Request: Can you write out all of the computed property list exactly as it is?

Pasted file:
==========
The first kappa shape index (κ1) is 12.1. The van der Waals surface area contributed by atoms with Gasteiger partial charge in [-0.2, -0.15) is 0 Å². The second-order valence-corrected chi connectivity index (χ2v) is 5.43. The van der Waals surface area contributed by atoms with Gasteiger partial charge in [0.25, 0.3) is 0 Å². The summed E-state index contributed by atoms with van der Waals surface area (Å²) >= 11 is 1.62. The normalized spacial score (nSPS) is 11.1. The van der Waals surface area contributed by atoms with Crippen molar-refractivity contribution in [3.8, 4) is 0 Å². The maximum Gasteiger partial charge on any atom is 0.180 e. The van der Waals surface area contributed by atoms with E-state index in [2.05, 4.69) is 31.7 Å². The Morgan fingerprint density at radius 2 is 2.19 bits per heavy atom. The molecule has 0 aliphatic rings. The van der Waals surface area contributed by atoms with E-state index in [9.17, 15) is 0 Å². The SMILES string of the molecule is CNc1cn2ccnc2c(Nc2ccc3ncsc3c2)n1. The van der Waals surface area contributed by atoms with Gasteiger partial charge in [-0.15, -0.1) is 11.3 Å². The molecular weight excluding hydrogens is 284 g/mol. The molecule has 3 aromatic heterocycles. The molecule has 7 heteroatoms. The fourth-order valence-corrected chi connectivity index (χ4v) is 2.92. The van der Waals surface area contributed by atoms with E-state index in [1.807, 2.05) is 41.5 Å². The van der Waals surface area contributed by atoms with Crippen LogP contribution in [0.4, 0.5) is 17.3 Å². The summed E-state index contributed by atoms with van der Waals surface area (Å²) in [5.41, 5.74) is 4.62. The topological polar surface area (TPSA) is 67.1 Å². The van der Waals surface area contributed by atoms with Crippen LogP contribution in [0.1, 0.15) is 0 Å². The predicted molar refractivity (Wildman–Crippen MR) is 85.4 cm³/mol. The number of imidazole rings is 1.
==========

The first kappa shape index (κ1) is 12.1. The van der Waals surface area contributed by atoms with Gasteiger partial charge in [-0.2, -0.15) is 0 Å². The second-order valence-corrected chi connectivity index (χ2v) is 5.43. The van der Waals surface area contributed by atoms with Gasteiger partial charge in [0.25, 0.3) is 0 Å². The summed E-state index contributed by atoms with van der Waals surface area (Å²) >= 11 is 1.62. The normalized spacial score (nSPS) is 11.1. The van der Waals surface area contributed by atoms with Crippen molar-refractivity contribution in [3.8, 4) is 0 Å². The maximum Gasteiger partial charge on any atom is 0.180 e. The van der Waals surface area contributed by atoms with E-state index in [2.05, 4.69) is 31.7 Å². The Morgan fingerprint density at radius 2 is 2.19 bits per heavy atom. The molecule has 0 aliphatic rings. The van der Waals surface area contributed by atoms with E-state index in [9.17, 15) is 0 Å². The SMILES string of the molecule is CNc1cn2ccnc2c(Nc2ccc3ncsc3c2)n1. The van der Waals surface area contributed by atoms with Gasteiger partial charge in [-0.15, -0.1) is 11.3 Å². The molecular weight excluding hydrogens is 284 g/mol. The molecule has 3 aromatic heterocycles. The molecule has 7 heteroatoms. The fourth-order valence-corrected chi connectivity index (χ4v) is 2.92. The van der Waals surface area contributed by atoms with E-state index in [1.807, 2.05) is 41.5 Å². The van der Waals surface area contributed by atoms with Crippen LogP contribution in [0.4, 0.5) is 17.3 Å². The summed E-state index contributed by atoms with van der Waals surface area (Å²) in [5.41, 5.74) is 4.62. The topological polar surface area (TPSA) is 67.1 Å². The van der Waals surface area contributed by atoms with Crippen LogP contribution in [0.1, 0.15) is 0 Å². The predicted molar refractivity (Wildman–Crippen MR) is 85.4 cm³/mol. The number of imidazole rings is 1.